There are 34 local authorities in Ireland. Individual local authorities fund programmes of new work that have a public art focus. Such programmes prioritise the artist and his / her ambitions for a specific context and are generally less constrained by other agendas. Such programmes include Visualise Carlow – a curated programme of new work;  Art@Work, Roscommon, where artists make proposals to work within a workplace or industry in the county; Off-site Concourse, Dún Laoghaire-Rathdown; Laois Sculpture Symposium.

For a list of county arts officers see the Practical Listings section of the Info~Pool.

-Culture Ireland
Culture Ireland is the Irish State Agency that promotes the best of Ireland’s arts and culture internationally and assists in the development of Ireland’s international cultural relations. Culture Ireland’s principal funding scheme is designed to support the presentation and promotion of Irish arts internationally. There are four funding rounds each year – www.cultureireland.gov.ie

Artists and Independent Commissioners
Artists have always been self-motivated and self starters. This entrepreneurial attitude is witnessed by their establishment of project spaces, collectives and small galleries and more recently curating projects – both in galleries and in the public domain. Public art projects initiated by artists might seek funding through local sources or through Arts Council funding programmes. Projects, as they develop, can gain momentum and be attractive for partnership funding. Artists might be seeking non-financial assistance or support-in-kind such as the use of a public space or building or promotional support or endorsement – the local authority can be helpful here. Where artists initiate such projects, they will retain control of the process, act as commissioners or collaborators and should be prepared to undertake management and curation of the project, forming links, finding sources of funding and good sources of support.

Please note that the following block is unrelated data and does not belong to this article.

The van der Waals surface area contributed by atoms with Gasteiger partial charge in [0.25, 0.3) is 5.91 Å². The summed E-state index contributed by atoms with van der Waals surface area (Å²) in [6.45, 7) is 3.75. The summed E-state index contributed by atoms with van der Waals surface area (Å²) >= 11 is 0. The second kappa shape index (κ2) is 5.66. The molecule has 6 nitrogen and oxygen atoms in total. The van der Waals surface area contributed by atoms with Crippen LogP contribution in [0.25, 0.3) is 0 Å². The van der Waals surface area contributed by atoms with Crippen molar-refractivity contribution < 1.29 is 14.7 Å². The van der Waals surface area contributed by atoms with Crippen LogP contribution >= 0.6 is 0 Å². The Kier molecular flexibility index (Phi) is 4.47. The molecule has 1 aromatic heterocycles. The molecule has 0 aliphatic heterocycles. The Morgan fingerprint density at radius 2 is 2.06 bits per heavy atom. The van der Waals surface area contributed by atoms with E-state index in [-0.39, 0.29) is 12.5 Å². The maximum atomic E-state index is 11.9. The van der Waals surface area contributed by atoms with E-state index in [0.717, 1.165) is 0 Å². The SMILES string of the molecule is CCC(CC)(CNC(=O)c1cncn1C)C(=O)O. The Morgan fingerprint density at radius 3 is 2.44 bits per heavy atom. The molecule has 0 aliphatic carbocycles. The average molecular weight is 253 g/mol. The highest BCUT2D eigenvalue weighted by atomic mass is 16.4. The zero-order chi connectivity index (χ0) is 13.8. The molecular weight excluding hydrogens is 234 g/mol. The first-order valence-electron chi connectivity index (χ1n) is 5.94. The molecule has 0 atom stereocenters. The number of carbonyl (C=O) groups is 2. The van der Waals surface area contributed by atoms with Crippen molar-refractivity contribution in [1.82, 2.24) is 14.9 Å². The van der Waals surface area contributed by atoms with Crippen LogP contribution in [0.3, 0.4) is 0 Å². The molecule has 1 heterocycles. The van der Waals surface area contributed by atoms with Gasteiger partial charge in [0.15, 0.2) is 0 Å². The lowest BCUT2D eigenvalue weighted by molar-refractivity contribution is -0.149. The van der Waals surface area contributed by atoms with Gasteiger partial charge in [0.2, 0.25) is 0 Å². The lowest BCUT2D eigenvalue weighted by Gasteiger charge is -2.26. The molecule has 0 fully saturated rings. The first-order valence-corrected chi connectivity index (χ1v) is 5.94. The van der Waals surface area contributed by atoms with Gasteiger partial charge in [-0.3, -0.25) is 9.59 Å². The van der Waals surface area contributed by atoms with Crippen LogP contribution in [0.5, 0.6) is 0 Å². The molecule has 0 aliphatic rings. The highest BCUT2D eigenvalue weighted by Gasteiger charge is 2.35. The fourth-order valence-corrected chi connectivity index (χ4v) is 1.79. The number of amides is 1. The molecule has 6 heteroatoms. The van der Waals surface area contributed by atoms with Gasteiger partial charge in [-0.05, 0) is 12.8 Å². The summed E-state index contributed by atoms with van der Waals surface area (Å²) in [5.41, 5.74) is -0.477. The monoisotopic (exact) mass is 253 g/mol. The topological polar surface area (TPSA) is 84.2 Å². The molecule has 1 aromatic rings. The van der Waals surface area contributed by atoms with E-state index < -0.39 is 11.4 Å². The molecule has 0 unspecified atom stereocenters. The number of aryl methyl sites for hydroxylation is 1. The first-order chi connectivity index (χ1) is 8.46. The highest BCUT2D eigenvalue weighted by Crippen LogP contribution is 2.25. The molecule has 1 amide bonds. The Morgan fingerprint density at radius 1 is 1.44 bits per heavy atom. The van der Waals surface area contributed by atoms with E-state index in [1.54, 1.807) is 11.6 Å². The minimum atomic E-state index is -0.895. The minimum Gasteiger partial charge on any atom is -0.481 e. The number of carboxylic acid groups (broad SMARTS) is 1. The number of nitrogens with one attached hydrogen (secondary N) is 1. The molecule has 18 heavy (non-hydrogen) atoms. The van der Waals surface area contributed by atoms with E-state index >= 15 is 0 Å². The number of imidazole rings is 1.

Independent commissioners and collectives
There are no public art agencies or organisations in Ireland such as Artangel, Locus+ or Situations, UK, however, recently there has been the emergence of an independent sector of individual curators and small artists-led organisations dedicated to research and practice within this field.

-Public Private Partnerships
Public-private partnership (PPP) describes a government service or private business venture, which is funded and operated through a partnership of government and one or more private sector companies. These schemes are sometimes referred to as PPP. As many of these schemes involve investment in public infrastructure and development, they may be eligible for percent for art funding. www.ppp.gov.ie

-Private
Private developers and businesses have invested their own resources in works of art for new buildings, development and urban programmes. Some local authorities have instigated development levies that contribute funds back into a local culture and arts fund which have at times been used for public art programmes.


Commissioning – The Process
Elsewhere in the Info~Pool Annette Moloney has prepared a complimentary text entitled ‘Undertaking Commissions’. It provides an introduction and overview of the opportunities and challenges that are presented to artists who choose to pursue the undertaking of commissions as part of their practice. 

Undertaking a public art commission involves a commitment from both artist and commissioner and a good relationship between both parties is central to a good process.